Entrepreneurs’ top five tips for the business of change
Throughout summer, a UAE radio station has invited successful SME entrepreneurs to share their top five tips to ensure start-ups do not stall.
Tips ranged from “surround yourself with the best people, ensure cash flow remains a priority and know how your idea will serve customers differently to your competitors” through to even “get married”.
As real or as crazy as these might sound, one point is apparent across all of the advice: entrepreneurship is a choice, one that has multiple entry and exit points with a variety of pathways. It requires commitment and dedication from woe to go.
These issues also apply to corporate change scenarios. For example, it could be forced upon an organisation with the introduction of a new law, or change could be actively sought from leadership’s focus on continuous improvement. The process might be persevered with over a long period of time, or be aborted randomly and swiftly. In essence, transformation typically applies in one of two contexts.
The first is when moving from nothing to something, such as a start-up, diversifying into a new product area or introducing a process approach to a previously ad hoc-based business.
The other transformation takes place when moving from something (an existing state) to something else (an evolved state), such as moving a business from a manual to an automated or online entity.
Indeed, many of the tips mentioned for entrepreneurship could have been read straight from best practices of corporate change management initiatives. Investing commitment and dedication to a few additional entrepreneurial tips for the sake of progress and realignment will contribute to the likely achievement of desired business outcomes.
Tip 1: Focus on structure
Structure holds business initiatives together, adding frameworks and tangibility to otherwise intangible concepts. Just like a storyline, change needs a beginning, where there is preparation, a middle where most of the activity occurs and an end, which would be the result of measurable outcomes, even though change never really ends but rather morphs into the next level of change.
Transformations also require structure when it comes to the “formula” to apply to the change process, one that is known to provide support at each danger area and one that will allow stakeholders to know why certain functions are performed. A structured action plan in response to the associated risk level is essential, as are structured roles and resources.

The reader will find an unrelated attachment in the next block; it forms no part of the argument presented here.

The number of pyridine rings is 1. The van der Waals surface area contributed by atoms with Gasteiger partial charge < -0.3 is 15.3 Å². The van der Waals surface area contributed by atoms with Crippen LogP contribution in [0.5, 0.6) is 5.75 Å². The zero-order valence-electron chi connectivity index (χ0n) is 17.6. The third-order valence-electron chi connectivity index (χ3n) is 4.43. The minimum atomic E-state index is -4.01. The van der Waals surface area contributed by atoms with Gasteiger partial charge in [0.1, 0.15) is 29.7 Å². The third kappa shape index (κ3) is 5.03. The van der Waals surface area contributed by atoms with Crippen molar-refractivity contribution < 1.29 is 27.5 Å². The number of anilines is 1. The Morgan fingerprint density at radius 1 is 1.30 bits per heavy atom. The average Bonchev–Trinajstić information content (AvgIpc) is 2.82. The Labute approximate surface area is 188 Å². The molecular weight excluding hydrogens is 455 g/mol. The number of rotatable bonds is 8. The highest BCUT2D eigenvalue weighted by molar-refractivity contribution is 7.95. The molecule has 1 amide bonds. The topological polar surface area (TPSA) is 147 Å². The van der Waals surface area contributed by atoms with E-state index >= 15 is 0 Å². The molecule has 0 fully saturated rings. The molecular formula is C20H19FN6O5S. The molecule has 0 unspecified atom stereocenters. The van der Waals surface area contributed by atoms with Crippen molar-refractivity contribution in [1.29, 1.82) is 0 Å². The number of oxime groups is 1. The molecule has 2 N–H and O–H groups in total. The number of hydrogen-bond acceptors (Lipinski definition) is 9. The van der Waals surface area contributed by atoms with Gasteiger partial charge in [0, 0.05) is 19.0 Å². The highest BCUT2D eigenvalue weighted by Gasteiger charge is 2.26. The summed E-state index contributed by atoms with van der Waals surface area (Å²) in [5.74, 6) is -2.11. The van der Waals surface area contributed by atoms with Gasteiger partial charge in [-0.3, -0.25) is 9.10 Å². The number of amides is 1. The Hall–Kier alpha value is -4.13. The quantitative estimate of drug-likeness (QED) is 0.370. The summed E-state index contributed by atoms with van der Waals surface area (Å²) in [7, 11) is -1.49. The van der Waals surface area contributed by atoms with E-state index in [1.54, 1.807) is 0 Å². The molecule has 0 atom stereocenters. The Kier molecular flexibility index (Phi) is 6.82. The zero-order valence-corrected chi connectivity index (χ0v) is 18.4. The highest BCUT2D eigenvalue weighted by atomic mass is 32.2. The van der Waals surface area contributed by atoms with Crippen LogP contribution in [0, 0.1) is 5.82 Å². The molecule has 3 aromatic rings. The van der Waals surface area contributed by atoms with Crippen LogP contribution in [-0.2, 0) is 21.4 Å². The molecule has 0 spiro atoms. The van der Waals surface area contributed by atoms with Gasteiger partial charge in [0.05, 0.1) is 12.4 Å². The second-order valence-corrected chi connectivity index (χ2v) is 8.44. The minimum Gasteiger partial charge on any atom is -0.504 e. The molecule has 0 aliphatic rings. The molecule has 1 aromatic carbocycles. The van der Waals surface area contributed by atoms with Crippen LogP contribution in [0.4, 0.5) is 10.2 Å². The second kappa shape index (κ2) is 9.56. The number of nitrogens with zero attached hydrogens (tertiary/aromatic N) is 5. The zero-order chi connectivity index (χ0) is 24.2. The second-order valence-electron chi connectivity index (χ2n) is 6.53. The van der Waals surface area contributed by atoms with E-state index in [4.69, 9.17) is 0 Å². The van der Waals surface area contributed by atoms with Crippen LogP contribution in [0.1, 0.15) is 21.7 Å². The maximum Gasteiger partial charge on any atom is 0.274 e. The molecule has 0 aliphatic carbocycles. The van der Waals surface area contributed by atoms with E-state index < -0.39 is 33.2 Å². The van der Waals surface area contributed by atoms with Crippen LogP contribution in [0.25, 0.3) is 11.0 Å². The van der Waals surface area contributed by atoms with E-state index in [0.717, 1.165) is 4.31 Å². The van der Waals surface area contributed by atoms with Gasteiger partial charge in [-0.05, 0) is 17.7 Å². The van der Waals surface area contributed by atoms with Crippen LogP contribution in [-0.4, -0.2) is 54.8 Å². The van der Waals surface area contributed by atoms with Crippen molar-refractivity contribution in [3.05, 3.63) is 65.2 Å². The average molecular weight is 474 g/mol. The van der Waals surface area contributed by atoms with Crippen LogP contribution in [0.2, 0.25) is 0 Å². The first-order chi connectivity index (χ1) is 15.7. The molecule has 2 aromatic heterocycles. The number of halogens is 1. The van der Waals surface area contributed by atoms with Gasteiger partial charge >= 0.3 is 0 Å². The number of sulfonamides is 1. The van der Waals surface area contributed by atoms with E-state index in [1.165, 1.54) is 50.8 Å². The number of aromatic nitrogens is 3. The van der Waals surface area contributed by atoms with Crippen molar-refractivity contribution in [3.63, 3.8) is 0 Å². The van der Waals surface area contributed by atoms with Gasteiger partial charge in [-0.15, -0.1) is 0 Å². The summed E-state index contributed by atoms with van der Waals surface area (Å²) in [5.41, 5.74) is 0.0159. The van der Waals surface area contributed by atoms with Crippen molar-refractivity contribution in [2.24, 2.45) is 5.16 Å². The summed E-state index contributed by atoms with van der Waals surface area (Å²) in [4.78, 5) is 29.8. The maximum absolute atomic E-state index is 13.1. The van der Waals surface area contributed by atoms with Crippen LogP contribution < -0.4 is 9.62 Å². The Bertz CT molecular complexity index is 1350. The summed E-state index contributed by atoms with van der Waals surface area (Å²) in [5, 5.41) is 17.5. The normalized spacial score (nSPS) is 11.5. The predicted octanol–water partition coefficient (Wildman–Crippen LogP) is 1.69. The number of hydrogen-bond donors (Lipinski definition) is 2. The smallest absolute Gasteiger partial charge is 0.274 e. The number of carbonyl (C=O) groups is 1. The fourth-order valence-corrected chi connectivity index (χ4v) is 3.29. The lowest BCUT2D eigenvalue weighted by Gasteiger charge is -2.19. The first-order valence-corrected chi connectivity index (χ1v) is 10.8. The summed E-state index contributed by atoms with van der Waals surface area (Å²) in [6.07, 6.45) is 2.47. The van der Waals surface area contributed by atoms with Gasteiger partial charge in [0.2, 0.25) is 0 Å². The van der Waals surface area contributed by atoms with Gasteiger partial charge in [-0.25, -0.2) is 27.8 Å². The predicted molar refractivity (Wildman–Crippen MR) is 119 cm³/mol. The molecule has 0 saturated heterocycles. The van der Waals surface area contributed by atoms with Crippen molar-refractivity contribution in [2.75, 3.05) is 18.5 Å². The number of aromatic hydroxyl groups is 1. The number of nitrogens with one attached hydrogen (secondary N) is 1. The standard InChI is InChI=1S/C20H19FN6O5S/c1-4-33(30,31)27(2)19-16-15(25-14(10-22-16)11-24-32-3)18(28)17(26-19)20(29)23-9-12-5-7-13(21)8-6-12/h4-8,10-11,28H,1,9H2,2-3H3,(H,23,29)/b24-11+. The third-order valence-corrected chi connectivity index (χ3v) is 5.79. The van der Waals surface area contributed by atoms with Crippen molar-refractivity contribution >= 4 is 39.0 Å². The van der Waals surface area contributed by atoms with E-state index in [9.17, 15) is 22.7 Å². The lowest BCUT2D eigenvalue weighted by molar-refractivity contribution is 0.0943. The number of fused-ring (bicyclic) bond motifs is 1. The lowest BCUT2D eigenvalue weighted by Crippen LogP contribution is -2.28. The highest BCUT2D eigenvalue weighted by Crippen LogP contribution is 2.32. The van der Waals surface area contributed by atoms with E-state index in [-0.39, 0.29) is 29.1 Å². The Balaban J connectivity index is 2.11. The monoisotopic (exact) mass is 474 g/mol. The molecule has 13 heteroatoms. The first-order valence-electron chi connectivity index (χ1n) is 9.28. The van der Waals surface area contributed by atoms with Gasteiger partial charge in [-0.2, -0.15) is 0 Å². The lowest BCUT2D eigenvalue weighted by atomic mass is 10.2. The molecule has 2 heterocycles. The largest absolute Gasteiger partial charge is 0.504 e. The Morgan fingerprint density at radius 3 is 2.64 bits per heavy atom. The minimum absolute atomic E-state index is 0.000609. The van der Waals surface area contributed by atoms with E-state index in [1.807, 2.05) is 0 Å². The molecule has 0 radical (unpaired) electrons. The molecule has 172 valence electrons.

Tip 2: Create a team
Leaders create more leaders, and with leadership a function of change this increasing pool of leaders will produce increased capability to lead and manage change. Choose the team wisely. Attitude and competency will be vital ingredients as will personal traits of resilience, passion, determination and perseverance. Ensure these exist in a credible and accessible functionality of the organisation’s hierarchy.
Ensure the team is representing all levels, with each member playing supporting roles, effectively binding the entire organisation together within a common language and expectation of behaviour.
Tip 3: Sales are king
In business, the function of sales is a conversion process. It converts interest into revenue and satisfaction. It innovates solutions that target specific needs. The key to success here is how the interested parties connect with both the salesperson and the product itself. This connection influences the decision to buy.
Similarly, in change situations, a connection is vital to convert personal awareness of the need for change into a desire to be on board throughout. Connection has the capability to influence a person to convert to an active supporter and contributor, or conversely a hindrance and barrier.
Tip 4: Build in strong accounting practices
A business needs good accounting practices to identify money in, money out and cash flow. As a business cannot operate for long without ready cash flow, the accounting practice ensures financial health, providing the foundation for informed decision-making.
During change, “accounting” practices are also required, in the form of a discipline that measures progress against the desired outcomes. If reduced expenses are required, identify if, and by how much, they have fallen. Should increased market share be the goal, the measurement of the market is the accounting required, with the outcome indicating either continuous improvement or target reached.
Gaining new heights with business efficiency, effectiveness, market share or any other growth, such as realigning or refocusing requires time and effort and can also cause much pain. Businesses can choose to “duck and dive” to miss this pain, yielding the flip side of thwarted growth and limited dynamism. Being either a start-up entrepreneur or a change agent is certainly not easy, but both guarantee opportunities for growth, adaptation and regeneration for the entrepreneur who is ready for the challenge.
Debbie Nicol, the managing director of Dubai-based business en motion, is a consultant working with strategic change, leadership and organisational development. Email her at firstname.lastname@example.org for thoughts about your corporate change initiative.
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Published: August 17, 2014 04:00 AM